Another very important factor for this time of year is stealth and concealment. The leaves and much of the other foliage that provided a certain amount of concealment earlier in the season are now gone. That lets hunters see farther into the woods, but deer can see better. A deer may see the hunter and vacate the area without the hunter even knowing it was around. And it is not just deer with which a hunter must be concerned. Turkeys form large flocks in the winter months, and a hunter who is not still and very well concealed cannot even begin to hope to escape all those high-powered sets of eyes. The commotion of spooking a large flock of turkeys puts every deer in the area on high alert.

Stand sites must be chosen with concealment in mind. Stands in evergreen trees, or at least a tree with a lot of branches, helps break up the hunter's silhouette somewhat. Camouflage should be matched to the surroundings as much as possible. Movement needs to be kept to an absolute minimum. And when movement is necessary, it should be very slow and deliberate.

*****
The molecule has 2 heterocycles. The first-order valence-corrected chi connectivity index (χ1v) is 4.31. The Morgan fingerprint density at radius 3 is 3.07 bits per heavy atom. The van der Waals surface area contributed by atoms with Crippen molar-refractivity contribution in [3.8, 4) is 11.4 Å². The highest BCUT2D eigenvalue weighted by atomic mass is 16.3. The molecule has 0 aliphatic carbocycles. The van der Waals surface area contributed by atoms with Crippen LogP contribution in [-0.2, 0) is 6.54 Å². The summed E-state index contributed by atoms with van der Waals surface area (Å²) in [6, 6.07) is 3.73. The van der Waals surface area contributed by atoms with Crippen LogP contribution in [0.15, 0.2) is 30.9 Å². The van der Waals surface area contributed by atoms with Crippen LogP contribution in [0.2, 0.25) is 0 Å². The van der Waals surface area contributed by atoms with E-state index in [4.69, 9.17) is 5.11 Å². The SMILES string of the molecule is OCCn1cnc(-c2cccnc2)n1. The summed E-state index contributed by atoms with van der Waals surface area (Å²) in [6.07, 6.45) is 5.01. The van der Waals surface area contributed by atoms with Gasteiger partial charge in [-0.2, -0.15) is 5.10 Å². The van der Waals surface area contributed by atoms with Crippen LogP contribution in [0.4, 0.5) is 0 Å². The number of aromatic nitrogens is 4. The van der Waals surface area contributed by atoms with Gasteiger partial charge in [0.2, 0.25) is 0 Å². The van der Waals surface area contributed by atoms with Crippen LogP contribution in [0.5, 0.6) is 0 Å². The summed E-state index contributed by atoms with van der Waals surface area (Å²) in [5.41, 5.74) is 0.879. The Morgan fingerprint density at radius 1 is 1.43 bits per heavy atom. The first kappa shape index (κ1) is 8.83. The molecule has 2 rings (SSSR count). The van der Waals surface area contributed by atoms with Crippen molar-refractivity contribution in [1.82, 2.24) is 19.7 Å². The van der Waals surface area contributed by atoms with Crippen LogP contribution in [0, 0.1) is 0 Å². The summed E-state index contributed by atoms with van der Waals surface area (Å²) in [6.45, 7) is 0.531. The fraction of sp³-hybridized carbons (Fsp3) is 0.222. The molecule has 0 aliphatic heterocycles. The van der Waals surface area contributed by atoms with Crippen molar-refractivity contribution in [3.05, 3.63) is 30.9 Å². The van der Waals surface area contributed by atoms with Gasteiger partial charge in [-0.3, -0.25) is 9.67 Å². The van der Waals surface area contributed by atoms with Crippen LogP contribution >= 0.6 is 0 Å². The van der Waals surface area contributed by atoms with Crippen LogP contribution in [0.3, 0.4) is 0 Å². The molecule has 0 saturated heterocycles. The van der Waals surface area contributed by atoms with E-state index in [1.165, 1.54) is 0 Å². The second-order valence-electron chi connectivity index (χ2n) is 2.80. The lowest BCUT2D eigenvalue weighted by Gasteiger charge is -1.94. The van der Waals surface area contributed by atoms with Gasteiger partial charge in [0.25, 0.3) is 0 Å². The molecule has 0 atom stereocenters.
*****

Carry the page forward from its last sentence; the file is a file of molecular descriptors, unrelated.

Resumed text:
Warmth and staying dry are very important factors, too. A hunter who is cold or wet is a hunter who fidgets and is forced to move around more in the stand to produce warmth or get comfortable. Getting wet or cold not only increases the risk of illness, but it often forces the hunter out of the stand much earlier and thus ruins the chance of success or the enjoyment of the hunt. One of the best investments a late-season hunter can make is in quality boots and clothing.

 The late season is not without its challenges, but there are also many rewards. Now it's time for you to hit the woods at one of the locations we've discussed here or another great hunting spot near you.